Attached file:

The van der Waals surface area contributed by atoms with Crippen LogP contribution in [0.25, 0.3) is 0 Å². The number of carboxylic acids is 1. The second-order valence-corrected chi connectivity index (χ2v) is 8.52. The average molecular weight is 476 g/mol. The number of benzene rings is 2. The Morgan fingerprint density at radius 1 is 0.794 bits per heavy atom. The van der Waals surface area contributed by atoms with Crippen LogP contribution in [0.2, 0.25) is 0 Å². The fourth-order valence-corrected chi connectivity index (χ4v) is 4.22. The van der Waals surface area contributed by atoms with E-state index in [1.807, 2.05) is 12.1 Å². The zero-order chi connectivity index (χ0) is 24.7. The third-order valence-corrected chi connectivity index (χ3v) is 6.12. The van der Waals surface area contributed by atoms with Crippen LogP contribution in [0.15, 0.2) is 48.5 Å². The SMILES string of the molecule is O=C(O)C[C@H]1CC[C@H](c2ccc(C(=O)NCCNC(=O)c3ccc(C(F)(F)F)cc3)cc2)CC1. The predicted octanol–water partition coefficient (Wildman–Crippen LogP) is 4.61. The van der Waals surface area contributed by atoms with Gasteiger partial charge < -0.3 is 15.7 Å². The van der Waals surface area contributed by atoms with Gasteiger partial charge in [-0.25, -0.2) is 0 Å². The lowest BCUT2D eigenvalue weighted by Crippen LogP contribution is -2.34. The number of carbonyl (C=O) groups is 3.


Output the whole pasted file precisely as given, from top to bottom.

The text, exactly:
The van der Waals surface area contributed by atoms with Crippen LogP contribution in [0.25, 0.3) is 0 Å². The number of carboxylic acids is 1. The second-order valence-corrected chi connectivity index (χ2v) is 8.52. The average molecular weight is 476 g/mol. The number of benzene rings is 2. The Morgan fingerprint density at radius 1 is 0.794 bits per heavy atom. The van der Waals surface area contributed by atoms with Crippen LogP contribution in [0.2, 0.25) is 0 Å². The fourth-order valence-corrected chi connectivity index (χ4v) is 4.22. The van der Waals surface area contributed by atoms with E-state index in [1.807, 2.05) is 12.1 Å². The zero-order chi connectivity index (χ0) is 24.7. The third-order valence-corrected chi connectivity index (χ3v) is 6.12. The van der Waals surface area contributed by atoms with Crippen LogP contribution in [0.15, 0.2) is 48.5 Å². The SMILES string of the molecule is O=C(O)C[C@H]1CC[C@H](c2ccc(C(=O)NCCNC(=O)c3ccc(C(F)(F)F)cc3)cc2)CC1. The predicted octanol–water partition coefficient (Wildman–Crippen LogP) is 4.61. The van der Waals surface area contributed by atoms with Gasteiger partial charge < -0.3 is 15.7 Å². The van der Waals surface area contributed by atoms with Gasteiger partial charge in [-0.25, -0.2) is 0 Å². The lowest BCUT2D eigenvalue weighted by Crippen LogP contribution is -2.34. The number of carbonyl (C=O) groups is 3.